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18

The result you've got would be better known as this: $$\int_0^t\biggl(\int_0^{t'} a\mathrm{d}t''\biggr)\mathrm{d}t' = \frac{1}{2}at^2$$ In other words, it's a derivation of the formula for uniformly accelerated motion. This derivation, or something like it, is one of the first things students in a good calculus-based introductory physics class learn. The ...

15

Take a look at the notes on lectures 1 and 2 of Geometric Numerical Integration found here. Quoting from Lecture 2 A numerical one-step method $y_{n+1} = \Phi_h(y_n)$ is called symplectic if, when applied to a Hamiltonian system, the discrete flow $y \mapsto \Phi_h(y)$ is a symplectic transformation for all sufficiently small step sizes. From your ...

10

No, it cannot be enough. Stokes' theorem says that the volume ($\Omega$) integral of $d\omega$, a form that is the exterior derivative of another one (of $\omega$), may be written as a surface integral. But it doesn't allow us to rewrite the volume integral of a general integrand (which isn't the exterior derivative of anything) such as the Lagrangian ...

8

There are two that I know of in the context of state estimation. The first is for estimating the mean of $P$ and is a Metropolis-Hasting MCMC algorithm here: Optimal, reliable estimation of quantum states. The second is also mainly for computing the mean (but can do other functions -- including the characteristic function of the region you are interested ...

7

The $\delta$ function is not continuous, so it's a priori not differentiable. In fact, it's not even well-defined as an ordinary real-valued function, but can be made so in terms of distributions - linear maps on a space of test functions given by $f\mapsto\int\delta f=f(a)$. It's possible to sensibly define derivatives of distributions by looking at ...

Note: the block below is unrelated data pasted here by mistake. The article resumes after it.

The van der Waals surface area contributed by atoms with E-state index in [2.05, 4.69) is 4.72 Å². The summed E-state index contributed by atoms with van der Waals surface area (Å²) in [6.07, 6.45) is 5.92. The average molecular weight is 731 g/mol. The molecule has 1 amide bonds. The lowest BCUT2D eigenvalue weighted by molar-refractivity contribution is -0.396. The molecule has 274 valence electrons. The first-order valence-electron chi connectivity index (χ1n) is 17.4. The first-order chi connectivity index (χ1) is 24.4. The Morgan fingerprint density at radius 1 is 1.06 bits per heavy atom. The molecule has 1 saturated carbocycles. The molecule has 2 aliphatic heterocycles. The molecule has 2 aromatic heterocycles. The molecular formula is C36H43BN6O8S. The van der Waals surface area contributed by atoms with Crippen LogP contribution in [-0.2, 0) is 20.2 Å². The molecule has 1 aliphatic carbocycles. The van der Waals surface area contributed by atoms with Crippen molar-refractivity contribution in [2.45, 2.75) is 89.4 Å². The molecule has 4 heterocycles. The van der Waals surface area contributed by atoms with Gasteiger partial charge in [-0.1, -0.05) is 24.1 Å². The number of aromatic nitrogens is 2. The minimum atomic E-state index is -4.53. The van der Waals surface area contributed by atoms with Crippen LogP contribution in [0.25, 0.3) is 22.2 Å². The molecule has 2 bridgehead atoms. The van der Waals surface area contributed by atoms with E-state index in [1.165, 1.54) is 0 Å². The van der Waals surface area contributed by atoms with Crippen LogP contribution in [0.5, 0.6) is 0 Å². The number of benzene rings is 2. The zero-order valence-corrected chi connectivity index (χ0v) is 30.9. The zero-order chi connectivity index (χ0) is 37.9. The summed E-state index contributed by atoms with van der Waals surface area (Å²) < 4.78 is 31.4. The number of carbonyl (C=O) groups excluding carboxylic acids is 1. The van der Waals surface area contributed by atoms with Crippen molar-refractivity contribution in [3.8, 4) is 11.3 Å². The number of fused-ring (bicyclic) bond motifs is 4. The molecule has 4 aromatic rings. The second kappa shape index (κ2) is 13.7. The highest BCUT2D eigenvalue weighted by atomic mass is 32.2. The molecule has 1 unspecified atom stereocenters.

7

An important example in quantum mechanics is e.g. the Hilbert space $$H~=~L^2(\mathbb{R}^3)$$ of Lebesgue square integrable wave functions $\psi$ in the position space $\mathbb{R}^3$. The Lebesgue square integrable functions (as opposed to just the Riemann square integrable functions) are needed to complete the Hilbert space with respect to the square ...

7

It's an integral over a closed line (e.g. a circle), see line integral. In particular, it is used in complex analysis for contour integrals (i.e closed lines on a complex plane), see e.g. example pointed out by Lubos. Also, it is used in real space, e.g. in electromagnetism, in Faraday's law of induction (part of the Maxwell equations, written in an ...

6

Here we will assume that OP is not questioning the fundamental physical principles/postulates/axioms of quantum mechanics, such as, e.g., the need to have a Hilbert space $H$ in the first place, etc; and that OP is only pondering the role of $L^2$-spaces (as opposed to, e.g., $L^1$-spaces). Let us for concreteness and simplicity consider the 3-dimensional ...

5

It's an integral over a closed contour (which is topologically a circle). An example from Wikipedia: \begin{align} \oint_C {1 \over z}\,dz & {} = \int_0^{2\pi} {1 \over e^{it}} \, ie^{it}\,dt = i\int_0^{2\pi} 1 \,dt \\ & {} = \Big[t\Big]_0^{2\pi} i=(2\pi-0)i = 2\pi i, \end{align} .

5

First choose a direction for u, along the z-axis. Then the integral is $$I = \int {1\over (x^2 + y^2 + A z^2 + B)^{5/2} } dx dy dz$$ Rescale z by $\sqrt{A}$ to get rid of A and restore rotational invariance. $$I = {1\over \sqrt{A}} \int {1\over (x^2 + y^2 + z^2 + B)^{2.5}} dx dy dz$$ Now you do find the B dependence immediately from rescaling x y and ...